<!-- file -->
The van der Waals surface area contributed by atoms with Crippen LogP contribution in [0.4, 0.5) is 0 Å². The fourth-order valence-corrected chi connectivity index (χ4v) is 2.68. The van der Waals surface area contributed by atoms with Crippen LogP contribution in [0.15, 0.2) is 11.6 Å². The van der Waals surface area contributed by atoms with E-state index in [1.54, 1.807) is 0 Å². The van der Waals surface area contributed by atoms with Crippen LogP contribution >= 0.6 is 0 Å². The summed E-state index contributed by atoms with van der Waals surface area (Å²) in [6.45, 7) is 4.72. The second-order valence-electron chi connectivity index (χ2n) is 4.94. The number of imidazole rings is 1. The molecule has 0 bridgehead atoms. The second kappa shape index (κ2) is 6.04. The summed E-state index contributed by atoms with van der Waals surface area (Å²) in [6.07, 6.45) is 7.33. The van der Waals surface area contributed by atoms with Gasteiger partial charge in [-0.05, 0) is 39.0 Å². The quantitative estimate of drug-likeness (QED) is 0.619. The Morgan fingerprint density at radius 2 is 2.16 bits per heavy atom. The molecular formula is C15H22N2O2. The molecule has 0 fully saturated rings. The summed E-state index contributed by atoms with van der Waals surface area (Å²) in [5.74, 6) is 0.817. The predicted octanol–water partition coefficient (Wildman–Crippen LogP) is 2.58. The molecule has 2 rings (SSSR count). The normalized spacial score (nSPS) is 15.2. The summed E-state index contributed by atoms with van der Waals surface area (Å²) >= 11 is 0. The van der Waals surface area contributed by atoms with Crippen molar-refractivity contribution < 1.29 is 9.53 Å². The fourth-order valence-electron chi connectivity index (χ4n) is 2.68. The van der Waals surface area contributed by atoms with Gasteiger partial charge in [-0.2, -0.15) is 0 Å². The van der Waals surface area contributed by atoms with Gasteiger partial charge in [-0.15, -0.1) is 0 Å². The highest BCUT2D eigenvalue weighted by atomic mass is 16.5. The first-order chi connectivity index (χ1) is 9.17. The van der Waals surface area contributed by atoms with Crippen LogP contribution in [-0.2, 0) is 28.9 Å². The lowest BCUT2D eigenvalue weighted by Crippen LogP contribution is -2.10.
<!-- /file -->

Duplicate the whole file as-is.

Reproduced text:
The van der Waals surface area contributed by atoms with Crippen LogP contribution in [0.4, 0.5) is 0 Å². The fourth-order valence-corrected chi connectivity index (χ4v) is 2.68. The van der Waals surface area contributed by atoms with Crippen LogP contribution in [0.15, 0.2) is 11.6 Å². The van der Waals surface area contributed by atoms with E-state index in [1.54, 1.807) is 0 Å². The van der Waals surface area contributed by atoms with Crippen LogP contribution >= 0.6 is 0 Å². The summed E-state index contributed by atoms with van der Waals surface area (Å²) in [6.45, 7) is 4.72. The second-order valence-electron chi connectivity index (χ2n) is 4.94. The number of imidazole rings is 1. The molecule has 0 bridgehead atoms. The second kappa shape index (κ2) is 6.04. The summed E-state index contributed by atoms with van der Waals surface area (Å²) in [6.07, 6.45) is 7.33. The van der Waals surface area contributed by atoms with Gasteiger partial charge in [-0.05, 0) is 39.0 Å². The quantitative estimate of drug-likeness (QED) is 0.619. The Morgan fingerprint density at radius 2 is 2.16 bits per heavy atom. The molecular formula is C15H22N2O2. The molecule has 0 fully saturated rings. The summed E-state index contributed by atoms with van der Waals surface area (Å²) in [5.74, 6) is 0.817. The predicted octanol–water partition coefficient (Wildman–Crippen LogP) is 2.58. The molecule has 2 rings (SSSR count). The normalized spacial score (nSPS) is 15.2. The summed E-state index contributed by atoms with van der Waals surface area (Å²) >= 11 is 0. The van der Waals surface area contributed by atoms with Crippen molar-refractivity contribution < 1.29 is 9.53 Å². The fourth-order valence-electron chi connectivity index (χ4n) is 2.68. The van der Waals surface area contributed by atoms with Gasteiger partial charge in [-0.2, -0.15) is 0 Å². The van der Waals surface area contributed by atoms with Gasteiger partial charge in [-0.15, -0.1) is 0 Å². The highest BCUT2D eigenvalue weighted by atomic mass is 16.5. The first-order chi connectivity index (χ1) is 9.17. The van der Waals surface area contributed by atoms with Crippen LogP contribution in [-0.2, 0) is 28.9 Å². The lowest BCUT2D eigenvalue weighted by Crippen LogP contribution is -2.10.